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March 3rd, 2009

Ed Kashi: Travels in India 4

Posted by Ed Kashi

During Ed Kashi’s recent travels in Rajasthan, India, he pondered the significance of family and teaching in his photography career. Here he talks about the difficult but rewarding experience of teaching a National Geographic Photo Camp. Don’t miss his next post where he talks openly about his struggle to see his work as important in the face of so many dire situations around the world.
Students at the National Geographic Photo Camp in Rajasthan, India, learning to use a camera for the first time. © Ed Kashi

Students at the National Geographic Photo Camp in Rajasthan, India, learning to use a camera for the first time. © Ed Kashi


The first day of the workshop was frustrating due to a selfish teaching assistant. I was tired and cold and wanted to go home. Until then the workshop had not been satisfying; the kids were too timid, unengaged with us, and the conceit of the structure of the workshop began to show through for me. The power and importance of education is what I learn from these experiences, not always smooth or easy.

This workshop was a challenge, to bridge the gaps between us and the students, as well as between the city and rural kids. By day three the magic had begun, with the shy and nervous rural kids finding their voices and comfort levels, expressing themselves more openly to the instructors as well as their urban workshop mates. Likewise, the city kids began to shed their pretensions and superiority complexes, opening up and letting themselves just have fun.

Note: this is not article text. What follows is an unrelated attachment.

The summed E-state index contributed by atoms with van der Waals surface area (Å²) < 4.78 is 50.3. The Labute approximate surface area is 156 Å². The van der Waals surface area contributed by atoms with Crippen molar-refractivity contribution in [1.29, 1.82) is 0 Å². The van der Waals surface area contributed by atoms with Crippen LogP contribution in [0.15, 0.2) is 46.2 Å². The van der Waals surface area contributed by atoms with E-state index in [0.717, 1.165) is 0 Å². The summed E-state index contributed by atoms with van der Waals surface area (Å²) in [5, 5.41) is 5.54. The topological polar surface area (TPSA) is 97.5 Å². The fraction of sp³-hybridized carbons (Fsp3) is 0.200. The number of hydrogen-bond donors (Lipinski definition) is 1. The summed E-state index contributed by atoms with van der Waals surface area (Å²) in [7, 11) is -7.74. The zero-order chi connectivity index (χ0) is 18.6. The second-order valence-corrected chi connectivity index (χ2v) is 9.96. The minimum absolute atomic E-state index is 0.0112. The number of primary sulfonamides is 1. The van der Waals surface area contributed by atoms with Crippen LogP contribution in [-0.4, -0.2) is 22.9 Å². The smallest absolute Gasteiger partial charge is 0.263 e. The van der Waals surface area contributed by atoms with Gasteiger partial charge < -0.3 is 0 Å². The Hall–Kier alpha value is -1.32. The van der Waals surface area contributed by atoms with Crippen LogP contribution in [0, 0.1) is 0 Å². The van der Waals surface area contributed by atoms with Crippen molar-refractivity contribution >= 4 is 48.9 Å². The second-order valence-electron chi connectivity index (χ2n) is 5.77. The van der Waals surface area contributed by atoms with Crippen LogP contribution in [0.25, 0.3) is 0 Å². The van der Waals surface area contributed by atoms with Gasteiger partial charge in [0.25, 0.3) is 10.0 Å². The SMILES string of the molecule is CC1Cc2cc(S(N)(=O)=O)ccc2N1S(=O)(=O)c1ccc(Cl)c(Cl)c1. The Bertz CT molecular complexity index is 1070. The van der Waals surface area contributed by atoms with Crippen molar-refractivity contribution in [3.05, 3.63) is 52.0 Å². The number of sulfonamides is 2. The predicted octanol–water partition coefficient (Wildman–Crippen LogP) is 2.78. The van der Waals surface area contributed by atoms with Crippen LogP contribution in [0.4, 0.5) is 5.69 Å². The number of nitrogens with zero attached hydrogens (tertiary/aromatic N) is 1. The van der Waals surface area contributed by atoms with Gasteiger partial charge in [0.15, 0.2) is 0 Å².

By the end of the workshop the kids had made new friends, the shy had come out of their shells and the smart city kids had shown tremendous teamwork and supported their non-English-speaking rural peers. It was heart warming to see how well the two groups coalesced to support one another, had fun by sharing music and other teenage things, and ultimately moved past their previous stereotypical impressions of one another. Breaking down barriers is what this workshop and my life are dedicated to.

During the workshop’s graduation ceremony, my team of 5 students created and presented me with a poster; I’ve included a few of my favorite comments from it below. I love the first one, written by a stick-thin and very shy village girl named Deepika, who was crying the first day trying to hold a camera to her face and close one eye, something we photographers take for granted but for her was an impossibly weird and discomfiting thing to do.

Deepika…“I like your nature and behavior. I love the way you talk. We were able to learn lot from you and I even like you.”

From another student…“You teach us really nicely. You are very joyful person, which keep us energetic.”

Darhmendra….”I love your style of photography and how you solve our problems.”

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